Miles Davis - Birth Of The Cool (1950)
Front Cover Album Info
Artist/Composer Miles Davis
Title Birth Of The Cool
Length 37:44 Discs: 1 Tracks: 12
Format LQ <160 kbps Packaging Jewel Case
Label Blue Note Cat. Number 30117
Style Bop; Cool Rating
Recorded live 1950 
Musicians Credits
Miles Davis trumpet
Gil Evans arranger
Kai Winding trombone
Gerry Mulligan sax baritone
Lee Konitz sax alto
Max Roach drums
Kenny Clarke drums
John Lewis piano
J.J. Johnson trombone
Gunther Schuller french horn
Joe Shulman bass
Sandy Siegelstein french horn
Al McKibbon bass
Billy Barber tuba
John Barber tuba
Nelson Boyd bass
Junior Collins french horn
Kenny "Pancho" Hagood vocals
Al Haig piano
Producer Michael Cuscuna
Producer Franko Caligiuri
Producer Walter Rivers
Mastering Rudy Van Gelder
Producer Pete Rugolo
Track list
Move 02:36
Jeru 03:14
Moon Dreams 03:22
Venus De Milo 03:11
Budo 04:19
Deception 02:47
Godchild 03:09
Boplicity 03:03
Rocker 03:05
Israel 02:20
Rouge 03:14
Darn That Dream 03:24
AMG Review by Stephen Thomas Erlewine (5):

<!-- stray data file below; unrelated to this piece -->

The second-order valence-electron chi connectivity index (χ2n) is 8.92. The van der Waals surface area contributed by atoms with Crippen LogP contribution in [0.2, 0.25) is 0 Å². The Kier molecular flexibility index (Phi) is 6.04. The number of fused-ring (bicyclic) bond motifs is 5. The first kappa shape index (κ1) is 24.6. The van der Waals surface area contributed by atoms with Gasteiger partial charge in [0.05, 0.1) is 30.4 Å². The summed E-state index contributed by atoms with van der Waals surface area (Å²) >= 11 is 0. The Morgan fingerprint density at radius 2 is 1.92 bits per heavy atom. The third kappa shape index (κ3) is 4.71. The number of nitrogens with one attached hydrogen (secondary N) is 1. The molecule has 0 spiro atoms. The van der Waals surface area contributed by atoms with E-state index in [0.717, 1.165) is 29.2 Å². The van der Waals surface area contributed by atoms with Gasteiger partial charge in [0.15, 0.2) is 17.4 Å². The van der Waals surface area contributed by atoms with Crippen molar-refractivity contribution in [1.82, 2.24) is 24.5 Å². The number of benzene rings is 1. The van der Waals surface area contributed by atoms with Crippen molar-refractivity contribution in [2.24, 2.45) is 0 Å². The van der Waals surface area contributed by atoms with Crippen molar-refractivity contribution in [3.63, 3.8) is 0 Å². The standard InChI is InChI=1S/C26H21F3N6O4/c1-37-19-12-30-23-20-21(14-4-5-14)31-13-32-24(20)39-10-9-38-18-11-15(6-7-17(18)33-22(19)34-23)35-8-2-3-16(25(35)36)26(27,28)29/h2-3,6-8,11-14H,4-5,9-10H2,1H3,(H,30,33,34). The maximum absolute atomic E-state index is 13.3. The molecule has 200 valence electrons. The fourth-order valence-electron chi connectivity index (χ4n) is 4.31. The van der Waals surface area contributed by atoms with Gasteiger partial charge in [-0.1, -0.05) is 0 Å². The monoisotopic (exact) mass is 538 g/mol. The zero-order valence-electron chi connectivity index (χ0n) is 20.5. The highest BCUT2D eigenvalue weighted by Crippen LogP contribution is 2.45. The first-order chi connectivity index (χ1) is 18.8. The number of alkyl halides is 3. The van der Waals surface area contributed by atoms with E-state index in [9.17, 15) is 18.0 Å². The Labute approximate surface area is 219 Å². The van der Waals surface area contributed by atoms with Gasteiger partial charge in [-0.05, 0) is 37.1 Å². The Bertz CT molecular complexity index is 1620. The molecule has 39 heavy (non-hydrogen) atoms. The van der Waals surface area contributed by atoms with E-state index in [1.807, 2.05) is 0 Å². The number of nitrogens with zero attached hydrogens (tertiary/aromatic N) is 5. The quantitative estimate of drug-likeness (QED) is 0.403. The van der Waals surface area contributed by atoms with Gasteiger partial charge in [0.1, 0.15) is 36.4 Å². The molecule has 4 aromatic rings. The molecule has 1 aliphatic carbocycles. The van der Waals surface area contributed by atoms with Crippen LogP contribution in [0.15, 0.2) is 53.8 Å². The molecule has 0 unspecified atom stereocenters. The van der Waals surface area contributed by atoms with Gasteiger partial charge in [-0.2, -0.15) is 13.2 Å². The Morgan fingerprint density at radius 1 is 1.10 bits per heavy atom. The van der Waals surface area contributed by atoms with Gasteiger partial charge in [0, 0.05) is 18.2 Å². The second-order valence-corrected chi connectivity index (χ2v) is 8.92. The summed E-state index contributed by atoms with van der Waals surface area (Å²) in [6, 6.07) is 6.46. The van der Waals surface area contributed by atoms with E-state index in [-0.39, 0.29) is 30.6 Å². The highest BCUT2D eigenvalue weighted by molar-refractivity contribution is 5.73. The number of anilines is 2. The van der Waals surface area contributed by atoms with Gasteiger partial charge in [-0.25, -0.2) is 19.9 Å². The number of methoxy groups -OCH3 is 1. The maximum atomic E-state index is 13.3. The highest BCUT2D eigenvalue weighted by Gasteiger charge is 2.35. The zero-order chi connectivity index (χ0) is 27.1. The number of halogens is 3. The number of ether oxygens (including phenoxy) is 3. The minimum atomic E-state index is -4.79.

So dubbed because these three sessions — two from early 1949, one from March 1950 — are where the sound known as cool jazz essentially formed, The Birth of the Cool remains one of the defining, pivotal moments in jazz. This is where the elasticity of bop was married with skillful, big-band arrangements and a relaxed, subdued mood that made it all seem easy, even at its most intricate. After all, there's a reason why this music was called cool; it has a hip, detached elegance, never getting too hot, even as the rhythms skip and jump. Indeed, the most remarkable thing about these sessions — arranged by Gil Evans and featuring such heavy-hitters as Kai Winding, Gerry Mulligan, Lee Konitz, and Max Roach — is that they sound intimate, as the nonet never pushes too hard, never sounds like the work of nine musicians. Furthermore, the group keeps things short and concise (probably the result of the running time of singles, but the results are the same), which keeps the focus on the tones and tunes. The virtuosity led to relaxing, stylish mood music as the end result — the very thing that came to define West Coast or "cool" jazz — but this music is so inventive, it remains alluring even after its influence has been thoroughly absorbed into the mainstream.